1. Regime and Russian attacks have killed at least six civilians in Syria’s northwestern Idleb province, two weeks after Moscow declared a ceasefire in the jihadist-dominated region, according to the Syrian Observatory for Human Rights said Saturday. AFP reported that the truce, which brought a halt to four months of devastating bombardments on Idleb province by the government and its ally Russia, had largely held apart from sporadic artillery fire and airstrikes. But on Tuesday, Russia carried out its first airstrikes in the area since the ceasefire began. On Friday, regime rocket fire on the towns of Maarat al-Nu’man and Kafranbel in southern Idleb province killed five civilians including a child. A sixth civilian was killed in a Russian airstrike in the rural area west of the province, it added. That brought the of people number killed since the ceasefire came into effect to 11, according to the Britain-based monitor, which has a network of contacts across the war-torn country.
2. On Thursday, Vice-President Najah al-Attar inaugurated the 31st edition of Book Fair at the al-Assad National Library. According to SANA, six countries; Lebanon, Iraq, Egypt, Oman, Iran and Denmark, are taking part in the current round, through 235 publishing houses, among them 150 from Syria with more than 50,000 titles. The Fair will witness many activities, cinema screenings and book signings for nearly 400 different books.
3. Almost 375 displaced people, mostly women and children, have left the Kurdish-run al-Arisha camp in the northeastern province of Hassakeh, heading their hometowns in Deir ez-Zor province, activists told Zaman al-Wasl. Local sources confirmed to Zaman al-Wasl that a convoy of 40 vehicles left the Qana camp, also known as “al-Sad” camp in al-Arisha town, carrying 371 displaced people, including children and women, returning to their hometowns in Deir ez-Zor province. Thursday’s evacuation followed an agreement brokered by the Kurdish administration and Arab tribal leaders in Deir ez-Zor.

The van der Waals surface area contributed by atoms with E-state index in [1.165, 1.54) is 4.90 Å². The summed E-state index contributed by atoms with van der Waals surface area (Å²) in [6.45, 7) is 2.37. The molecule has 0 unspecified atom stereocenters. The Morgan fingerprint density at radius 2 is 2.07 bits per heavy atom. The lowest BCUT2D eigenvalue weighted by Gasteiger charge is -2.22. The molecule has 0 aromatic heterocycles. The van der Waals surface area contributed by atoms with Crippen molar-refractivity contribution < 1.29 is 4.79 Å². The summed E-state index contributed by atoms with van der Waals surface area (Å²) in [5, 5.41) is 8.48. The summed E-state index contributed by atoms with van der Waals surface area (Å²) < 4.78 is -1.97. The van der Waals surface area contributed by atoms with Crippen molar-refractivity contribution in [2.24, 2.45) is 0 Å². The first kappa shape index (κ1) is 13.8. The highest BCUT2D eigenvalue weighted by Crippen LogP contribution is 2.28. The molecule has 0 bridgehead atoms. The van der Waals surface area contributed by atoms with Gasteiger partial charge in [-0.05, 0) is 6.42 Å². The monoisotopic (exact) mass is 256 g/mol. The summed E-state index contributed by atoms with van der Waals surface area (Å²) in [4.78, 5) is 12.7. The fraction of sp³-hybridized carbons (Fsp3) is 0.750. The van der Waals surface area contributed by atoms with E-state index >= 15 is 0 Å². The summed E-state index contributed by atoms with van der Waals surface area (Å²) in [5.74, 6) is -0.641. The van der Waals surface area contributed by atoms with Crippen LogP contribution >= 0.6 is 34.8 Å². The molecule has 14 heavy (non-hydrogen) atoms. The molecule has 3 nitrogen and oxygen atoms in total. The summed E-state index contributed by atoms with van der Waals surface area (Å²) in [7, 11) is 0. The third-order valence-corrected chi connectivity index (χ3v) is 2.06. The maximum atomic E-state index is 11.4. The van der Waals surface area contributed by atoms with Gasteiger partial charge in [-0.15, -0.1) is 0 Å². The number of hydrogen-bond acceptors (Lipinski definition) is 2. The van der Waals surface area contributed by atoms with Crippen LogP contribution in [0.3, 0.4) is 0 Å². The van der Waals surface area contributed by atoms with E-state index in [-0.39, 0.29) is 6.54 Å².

4. On Friday, the UN announced that it will investigate a series of bombings that hit hospitals in Syria, which had provided their coordinates to avoid being targeted in Russian airstrikes. Al-Araby al-Jadeed reported UN Secretary General Antonio Guterres announced he was setting up an internal investigation into the strikes on medical centres in opposition areas. Guterres said in a statement that the board would look at “a series of incidents that have occurred in northwestern Syria” since the establishment of the so-called “Idleb de-escalation zone” in September 2018 by Russia and Turkey. The committee is not a “criminal investigation” but aimed to “establish the facts for the secretary general”, his spokesman Stephane Dujarric said.
This article was edited by The Syrian Observer. The Syrian Observer has not verified the content of this story. Responsibility for the information and views set out in this article lies entirely with the author.